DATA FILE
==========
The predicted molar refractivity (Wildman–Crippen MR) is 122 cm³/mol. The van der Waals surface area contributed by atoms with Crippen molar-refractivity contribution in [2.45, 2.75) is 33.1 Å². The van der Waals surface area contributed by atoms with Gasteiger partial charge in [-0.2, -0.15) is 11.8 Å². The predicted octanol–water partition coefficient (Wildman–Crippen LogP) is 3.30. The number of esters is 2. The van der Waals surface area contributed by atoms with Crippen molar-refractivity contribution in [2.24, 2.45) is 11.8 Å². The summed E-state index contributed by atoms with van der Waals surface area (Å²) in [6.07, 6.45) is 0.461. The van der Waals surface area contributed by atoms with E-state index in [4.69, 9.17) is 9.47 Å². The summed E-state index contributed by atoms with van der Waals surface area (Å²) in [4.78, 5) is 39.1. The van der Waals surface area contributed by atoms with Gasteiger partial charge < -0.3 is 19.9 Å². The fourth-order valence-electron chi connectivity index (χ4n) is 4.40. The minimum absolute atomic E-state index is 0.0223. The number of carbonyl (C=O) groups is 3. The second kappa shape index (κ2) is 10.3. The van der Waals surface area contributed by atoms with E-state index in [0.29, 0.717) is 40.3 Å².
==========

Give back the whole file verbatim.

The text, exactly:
The predicted molar refractivity (Wildman–Crippen MR) is 122 cm³/mol. The van der Waals surface area contributed by atoms with Crippen molar-refractivity contribution in [2.45, 2.75) is 33.1 Å². The van der Waals surface area contributed by atoms with Gasteiger partial charge in [-0.2, -0.15) is 11.8 Å². The predicted octanol–water partition coefficient (Wildman–Crippen LogP) is 3.30. The number of esters is 2. The van der Waals surface area contributed by atoms with Crippen molar-refractivity contribution in [2.24, 2.45) is 11.8 Å². The summed E-state index contributed by atoms with van der Waals surface area (Å²) in [6.07, 6.45) is 0.461. The van der Waals surface area contributed by atoms with E-state index in [4.69, 9.17) is 9.47 Å². The summed E-state index contributed by atoms with van der Waals surface area (Å²) in [4.78, 5) is 39.1. The van der Waals surface area contributed by atoms with Gasteiger partial charge < -0.3 is 19.9 Å². The fourth-order valence-electron chi connectivity index (χ4n) is 4.40. The minimum absolute atomic E-state index is 0.0223. The number of carbonyl (C=O) groups is 3. The second kappa shape index (κ2) is 10.3. The van der Waals surface area contributed by atoms with E-state index in [0.29, 0.717) is 40.3 Å².